Snow Day

There really is nothing
cuter than a small girl
using trek poles. 
It's March and I have Springer Fever. Not to be confused with Spring Fever. It is probably highly unpleasant for any thru-hiker starting out in Georgia this week. M and I spent only a few unpleasant days breaking trail on the AT and it was exhausting. And cold. Do you know how hard it is to stop and pee in snow? Nonetheless, I do have that urge to start walking and keep walking. I've been watching this movie on Youtube while I wash dishes. Daydreaming and scheming. Anything is possible. In the meantime, we live near a 500 acre park, and Laurel's school was closed today. When I am working, snow days are the pits. Two hour delays, too. That's one thing I think a lot of working parents don't budget for...the layers and layers of backup childcare you need to keep your days flowing. And when you don't have anyone to cover you? Then comes the laughable "work from home" scenario, in which one attempts to follow conference calls while on mute because, while your children are mesmerized by Wild Kratts 99% of the time, the ONE time you need them to shut up, they refuse to watch it, and instead insist on wrestling around at your ankles. But I digress. Today, the snow day was cause for celebration and some much-needed outdoor time. It was really cool to hear the spring songs of some of the birds who have started returning.

Dress for success. Layer it up.

 Last week I read this article about German parenting, taking special note of the following quote: “there is no such thing as bad weather, only unsuitable clothing.”
I disagree with the Germans to some extent, or perhaps we actually have crappier weather than they do, but if it is below 10 degrees or freezing rain or lots of ice on the ground, we stay inside and watch Netflix all day. (But also, if we just had heavier coats, ponchos and crampons we probably could go out then.) Balaclavas and windproof/waterproof gloves have been key in taking our outdoor comfort to the next level. I haven't found good gloves in Laurel's size yet, so I just carry a spare pair in my pocket so she can swap her fleece ones out when hers get wet. There was a lot of ice underneath the snow today, so we took trek poles. Marko rode in the backpack. We headed through the park with the plan to obtain a few groceries and stop by our usual Thursday morning playgroup. Having everybody bundled up is very important because kids walk slow and want to stop and look at a lot of stuff. Therefore, you can't rely on body heat to keep you toasty, the way you might if you were just going out running or something on your own. 

We saw several people cross-country skiing in the park, as well as a few hard-core dog-walkers out. Everyone who was outside today seemed to be very happy to be outside. "Lovely day!" neighbors called to us as we passed. The woods were serene, with all the branches covered in snow. Every sound was muted. Our stop at the neighborhood store warmed us up. Maggie gave us free samples of the wedding soup and she put on a fresh pot of coffee for us.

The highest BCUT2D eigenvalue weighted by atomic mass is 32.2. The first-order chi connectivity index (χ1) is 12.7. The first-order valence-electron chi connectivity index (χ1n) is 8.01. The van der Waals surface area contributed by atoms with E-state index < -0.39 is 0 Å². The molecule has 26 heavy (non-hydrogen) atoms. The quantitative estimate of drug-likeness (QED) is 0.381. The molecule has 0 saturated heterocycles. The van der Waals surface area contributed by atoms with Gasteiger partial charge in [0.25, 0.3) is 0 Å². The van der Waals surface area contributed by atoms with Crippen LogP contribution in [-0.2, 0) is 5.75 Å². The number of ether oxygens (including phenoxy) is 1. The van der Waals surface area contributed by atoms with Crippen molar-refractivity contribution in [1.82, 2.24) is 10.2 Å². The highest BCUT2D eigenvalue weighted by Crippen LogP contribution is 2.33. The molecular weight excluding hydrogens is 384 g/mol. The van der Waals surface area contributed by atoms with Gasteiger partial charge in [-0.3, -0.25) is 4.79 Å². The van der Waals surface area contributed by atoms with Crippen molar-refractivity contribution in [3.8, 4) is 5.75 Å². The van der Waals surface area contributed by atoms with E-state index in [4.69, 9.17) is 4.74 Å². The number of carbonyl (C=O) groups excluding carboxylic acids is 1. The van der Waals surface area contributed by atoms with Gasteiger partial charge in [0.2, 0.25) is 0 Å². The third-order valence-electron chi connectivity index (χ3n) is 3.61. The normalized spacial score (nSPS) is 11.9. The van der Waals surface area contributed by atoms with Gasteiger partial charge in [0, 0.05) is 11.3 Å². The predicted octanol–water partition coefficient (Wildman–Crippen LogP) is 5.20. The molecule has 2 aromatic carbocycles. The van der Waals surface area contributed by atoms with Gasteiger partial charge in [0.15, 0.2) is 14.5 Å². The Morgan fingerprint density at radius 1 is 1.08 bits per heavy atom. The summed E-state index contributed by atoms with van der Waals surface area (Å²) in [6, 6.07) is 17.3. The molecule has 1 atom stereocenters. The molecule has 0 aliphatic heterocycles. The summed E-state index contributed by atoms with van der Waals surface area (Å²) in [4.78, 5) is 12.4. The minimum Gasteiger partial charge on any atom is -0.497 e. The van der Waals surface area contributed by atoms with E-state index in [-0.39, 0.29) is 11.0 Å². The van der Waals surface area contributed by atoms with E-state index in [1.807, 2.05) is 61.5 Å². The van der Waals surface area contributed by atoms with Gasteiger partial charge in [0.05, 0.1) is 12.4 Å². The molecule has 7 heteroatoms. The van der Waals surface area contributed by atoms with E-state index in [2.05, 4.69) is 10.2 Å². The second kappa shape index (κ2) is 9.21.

A few people have recently asked me about our ability to get up and out of the house in time to do morning activities. For instance, I regularly take the kids to Phipps before school starts, when there is a two hour delay. We also walk or take the bus a lot of places, which takes some added time and so people see us out and about, throwing snow balls and playing tag. They admire our lovely Facebook photos of Quality Family Time. It is true...we really are having an awesome time together. But I must dispel the myth that we must be superhuman, super organized, or have super well-behaved children. It is just a matter of prioritizing. When you prioritize, something gets neglected. In our case, we tend to just leave the house a total wreck and worry about it later. I feel bad about our filthy habits. But not enough to sacrifice my outdoor time to actually clean up before we leave. You can't have it all, friends.

I'm assuming no children were harmed
in this toppling of the high chair. If they
were, they did not tell me about it.
This doesn't actually look too bad, but it illustrates my point. If you zoom in, you will see sandwich crusts everywhere, and smears of what is hopefully peanut butter. Notice the toppled over high chair. We are the type of people who will pick up the high chair the next time somebody wants to actually sit in it. Until then, it will remain tipped over as if our house is part of a wax museum display about an earthquake that suddenly struck and caused the residents to flee. The dishes have been cleared, but unfortunately they are sitting in a half-full dish pan. Not pictured, because it's disgusting. The kids got the memo to put their dishes in the sink, but not to scrape them first, so when I return home, there's always a pan full of disintegrated bread and yogurt cemented onto cereal bowls. I curse myself and swear that the next day I will wash the dishes before we head out, but....yeah, it never happens. 

Also, we miscalculate sometimes. Stay out too long. Read the wrong weather report. The kids cry. Marko was out in a sleet storm without a hat the other day, super miserable and with good reason. They get hungry and we don't have a snack with us. They have to pee and there is no place to go. They fall down and we don't have a bandaid. Nosy old ladies admonish us for their snotty noses and red cheeks. Every moment is not magical. I just don't usually pull my camera out then. 

I only put this out there because some moms feel bad when other moms are doing awesome things. They worry that there is something wrong with them because their day unfolded differently. No you aren't doing it wrong. Jealousy is a misguided beast. Usually when that feeling tugs on my heart, I realize that the person who has something I want, has given up something else to get it. 

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